The sort of action you find in a novel determines the type of novel it is. Something by Anita Brookner, for example, has very different actions compared to a novel by Dan Brown, but both are full of actions.
But action in itself doesn't make for interesting reading. It has to be action with meaning, action that carries change with it. When you're starting out writing it's often easy to forget this aspect of action. Characters may be doing lots of things, but they can be staying in the same place, whether it's on a action filled journey that is just one event after another, never moving the story forwards, or a character hanging about thinking things over but never moving on.
I think it's also one of the reasons people get stuck at about 30,000 words. The initial burst of energy gets them quite a long way along, but then the action begins to dry up. Characters and the writing get stuck. The solution is to move the action along through change. Raymond Chandler is supposed to have suggested having a dame enter holding a smoking gun, Terry Pratchett suggests a naked woman bursting in brandishing a flaming sword. Not necessarily advice to be taken literally (especially if you're writing a contemporary rom com) but the point is to change the situation dramatically.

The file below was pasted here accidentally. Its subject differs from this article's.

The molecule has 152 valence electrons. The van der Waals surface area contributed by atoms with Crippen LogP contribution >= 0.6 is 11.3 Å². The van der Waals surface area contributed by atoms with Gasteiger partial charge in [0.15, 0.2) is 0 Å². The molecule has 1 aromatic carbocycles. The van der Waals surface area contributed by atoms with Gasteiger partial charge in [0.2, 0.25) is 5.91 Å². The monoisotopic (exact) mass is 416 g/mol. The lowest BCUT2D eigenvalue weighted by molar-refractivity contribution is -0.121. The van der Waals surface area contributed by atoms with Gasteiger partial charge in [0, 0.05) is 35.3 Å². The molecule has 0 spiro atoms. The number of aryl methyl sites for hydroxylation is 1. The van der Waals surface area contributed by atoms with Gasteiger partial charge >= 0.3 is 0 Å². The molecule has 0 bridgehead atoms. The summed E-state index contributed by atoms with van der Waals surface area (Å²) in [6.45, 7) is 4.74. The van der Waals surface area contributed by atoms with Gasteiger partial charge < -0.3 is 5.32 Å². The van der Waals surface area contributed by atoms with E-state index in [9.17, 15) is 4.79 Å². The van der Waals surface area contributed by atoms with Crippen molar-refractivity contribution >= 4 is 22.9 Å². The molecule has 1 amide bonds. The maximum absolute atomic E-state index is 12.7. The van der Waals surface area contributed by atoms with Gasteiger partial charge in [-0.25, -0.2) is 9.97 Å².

Action is also important in a writer's life. If you don't DO stuff, then nothing will happen. Doing means writing, then putting the writing out there (if being read by others is what you want). Even if you're famous you've got to make some effort (a celebrity once came to one of my novel writing classes, complete with an agent and a publisher, but was stuck at doing the writing - several years later, there's still no sign of a novel).
Do it, without fretting too much about the end result. Do it, get it done, and then fret - but do it first. As Goethe said, 'Action has magic and power in it.'